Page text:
Blake Farmer

A stack of research suggests that all the classroom technology in the world can't compare to the power of a great teacher. And, since we haven't yet figured out how to clone our best teachers, a few schools around the country are trying something like it: Stretching them across multiple classrooms.

Leaders of the country's largest Protestant denomination have a message for millennials: get married already.

The Nashville-based Southern Baptist Convention and its nearly 16 million members continue to resist societal trends like gay marriage and cohabitation. They also want to go against the grain on the rising marital age.

But back in 1972, Pam Blume was pretty typical. She was just a few years out of high school when she walked down the aisle.

It's Saturday in East Nashville, Tenn., and LaTonya White finds herself knocking on a stranger's door. It's awkward. Someone peers out at her through the window. White looks away, pretending not to notice. After an uncomfortable few seconds, the door finally cracks open. White seizes her chance:

"My name is LaTonya White. I'm the principal at Rosebank Elementary School. How are you doing?" she asks, glancing at the clipboard in her hands. On it: a list of families in the area with soon-to-be kindergartners. "Yes, you should have a child ready to come to school soon."

While VA hospitals are dealing with long wait times, Fort Campbell’s health system has excess capacity. Blanchfield Army Community Hospital has reopened its facilities to a limited number of retirees for the first time in a decade. Enrollment was cut off to veterans in 2004 because so many doctors and nurses were deployed to the Middle East.

Country music singer and songwriter Ray Price died Monday at the age of 87 at his ranch in Texas. Price was a Grammy Award Winner and who had more than 100 country hits in his decades-long career. A 1996 Country Music Hall of Fame inductee, he was credited with pioneering a shuffle beat and walking bass line that became standard in Texas dance halls.

When it comes to union organizing at an auto plant, the tension is typically between the workers and the management. But not at Volkswagen in Tennessee. There, the United Auto Workers is attempting to finally unionize the automaker's first foreign-owned plant in the South. And so far, Republican officials are the ones trying to stand in the way.

There was a time when hymns were used primarily to drive home the message that came from the pulpit. But then came the praise songs.

Tennessee Gov. Bill Haslam says he was as surprised as anyone that FBI and IRS agents locked down the headquarters of his family’s company Monday. He says all he knows is that they were looking for “certain records.” 

The governor remains a primary shareholder in Knoxville-based Pilot Flying J, though he has never disclosed the level of his investment. He stepped down as company president in 1998. Brother Jimmy has returned as CEO after leaving his post briefly last year when he bought the NFL’s Cleveland Browns.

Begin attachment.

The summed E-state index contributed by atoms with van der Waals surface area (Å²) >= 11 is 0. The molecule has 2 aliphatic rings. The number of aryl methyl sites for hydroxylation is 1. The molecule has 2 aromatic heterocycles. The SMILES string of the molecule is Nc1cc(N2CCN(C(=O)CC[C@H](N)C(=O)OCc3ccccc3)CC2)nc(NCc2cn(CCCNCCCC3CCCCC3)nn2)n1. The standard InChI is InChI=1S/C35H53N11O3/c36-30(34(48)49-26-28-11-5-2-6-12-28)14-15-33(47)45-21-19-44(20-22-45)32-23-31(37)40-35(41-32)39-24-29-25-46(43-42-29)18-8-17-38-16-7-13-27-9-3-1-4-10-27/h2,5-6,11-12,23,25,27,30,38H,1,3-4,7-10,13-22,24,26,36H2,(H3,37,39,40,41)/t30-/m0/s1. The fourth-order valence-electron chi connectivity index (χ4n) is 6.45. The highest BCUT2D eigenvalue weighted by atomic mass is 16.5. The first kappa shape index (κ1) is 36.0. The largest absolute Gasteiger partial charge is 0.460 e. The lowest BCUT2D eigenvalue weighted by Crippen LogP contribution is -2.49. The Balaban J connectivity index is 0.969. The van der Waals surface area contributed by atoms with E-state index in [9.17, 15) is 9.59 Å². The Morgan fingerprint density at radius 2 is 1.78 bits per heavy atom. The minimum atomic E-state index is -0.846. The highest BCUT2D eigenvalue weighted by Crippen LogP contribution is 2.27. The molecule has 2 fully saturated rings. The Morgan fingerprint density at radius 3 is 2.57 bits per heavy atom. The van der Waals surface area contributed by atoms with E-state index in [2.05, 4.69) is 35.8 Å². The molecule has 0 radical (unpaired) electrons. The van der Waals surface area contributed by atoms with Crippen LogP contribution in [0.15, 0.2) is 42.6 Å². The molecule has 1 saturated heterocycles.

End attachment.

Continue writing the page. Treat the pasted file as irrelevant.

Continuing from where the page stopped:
Gov. Haslam was asked by reporters Tuesday if he was worried about any appearance of impropriety.

“Well sure. To say you didn’t would not exactly be honest. That’s a business that my family is involved in, people I care a lot about. So to say that it doesn’t feel like a big deal is wrong," said the governor.

A proposal meant to put more armed guards in Tennessee schools has begun moving forward in the General Assembly. It offers money for schools to hire retired police officers and allows teachers with law enforcement backgrounds to carry a gun to class.

Whether a retired officer hired part-time as a security guard or a teacher already on the payroll, both would have to go through at least 40 hours of special training.

The legislation has the backing of Governor Bill Haslam and has trumped other proposals aimed at more broadly allowing teachers to go armed to class.

Some Republicans still want to mandate armed guards in every school, but others say the only reason they support this bill is because it doesn’t. Rep. Ryan Haynes of Knoxville says schools aren’t as dangerous as they’re made out to be.

For-profit charter schools have been trying to make inroads in Tennessee. But a bill allowing investor-owned firms to manage day-to-day operations has been rejected in the Senate Education Committee.

The Volunteer State has required charter schools to be run by non-profits, even though the legislature has been friendly to for-profits in other fields such as virtual education.

Republican Joey Hensley of Hohenwald says the state is already moving to increase the number of charter schools.

“Then turning around and opening it up to for-profit companies to begin coming in, I don’t know if it’s good or bad but it’s a little bit concerning to me,” said Hensley.

The bill failed, with most of the committee’s GOP members refusing to vote.

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